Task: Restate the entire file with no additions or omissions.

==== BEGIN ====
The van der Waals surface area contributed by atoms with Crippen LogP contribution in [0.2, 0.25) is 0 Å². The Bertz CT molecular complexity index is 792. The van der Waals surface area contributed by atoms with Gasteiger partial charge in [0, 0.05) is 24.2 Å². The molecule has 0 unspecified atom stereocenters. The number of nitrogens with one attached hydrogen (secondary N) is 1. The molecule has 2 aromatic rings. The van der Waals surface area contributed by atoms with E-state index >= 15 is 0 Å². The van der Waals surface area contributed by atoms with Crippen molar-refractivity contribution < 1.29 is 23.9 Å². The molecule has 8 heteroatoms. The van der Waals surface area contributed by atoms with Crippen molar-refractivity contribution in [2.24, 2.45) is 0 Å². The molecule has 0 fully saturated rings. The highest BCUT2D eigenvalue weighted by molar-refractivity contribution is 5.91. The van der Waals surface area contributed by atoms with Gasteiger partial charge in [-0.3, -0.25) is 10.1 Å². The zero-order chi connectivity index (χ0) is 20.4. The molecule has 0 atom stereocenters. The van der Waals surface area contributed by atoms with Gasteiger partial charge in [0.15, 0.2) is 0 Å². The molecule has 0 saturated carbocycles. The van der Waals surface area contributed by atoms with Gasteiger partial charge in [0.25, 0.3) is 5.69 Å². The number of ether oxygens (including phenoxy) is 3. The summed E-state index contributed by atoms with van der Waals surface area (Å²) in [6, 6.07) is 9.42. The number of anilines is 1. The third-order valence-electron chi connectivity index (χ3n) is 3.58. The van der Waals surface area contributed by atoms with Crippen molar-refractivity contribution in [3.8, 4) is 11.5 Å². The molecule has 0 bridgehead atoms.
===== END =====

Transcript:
The van der Waals surface area contributed by atoms with Crippen LogP contribution in [0.2, 0.25) is 0 Å². The Bertz CT molecular complexity index is 792. The van der Waals surface area contributed by atoms with Gasteiger partial charge in [0, 0.05) is 24.2 Å². The molecule has 0 unspecified atom stereocenters. The number of nitrogens with one attached hydrogen (secondary N) is 1. The molecule has 2 aromatic rings. The van der Waals surface area contributed by atoms with E-state index >= 15 is 0 Å². The van der Waals surface area contributed by atoms with Crippen molar-refractivity contribution < 1.29 is 23.9 Å². The molecule has 8 heteroatoms. The van der Waals surface area contributed by atoms with Crippen molar-refractivity contribution in [2.24, 2.45) is 0 Å². The molecule has 0 fully saturated rings. The highest BCUT2D eigenvalue weighted by molar-refractivity contribution is 5.91. The van der Waals surface area contributed by atoms with Gasteiger partial charge in [-0.3, -0.25) is 10.1 Å². The zero-order chi connectivity index (χ0) is 20.4. The molecule has 0 atom stereocenters. The van der Waals surface area contributed by atoms with Gasteiger partial charge in [0.15, 0.2) is 0 Å². The molecule has 0 saturated carbocycles. The van der Waals surface area contributed by atoms with Gasteiger partial charge in [0.25, 0.3) is 5.69 Å². The number of ether oxygens (including phenoxy) is 3. The summed E-state index contributed by atoms with van der Waals surface area (Å²) in [6, 6.07) is 9.42. The number of anilines is 1. The third-order valence-electron chi connectivity index (χ3n) is 3.58. The van der Waals surface area contributed by atoms with Crippen molar-refractivity contribution in [3.8, 4) is 11.5 Å². The molecule has 0 bridgehead atoms.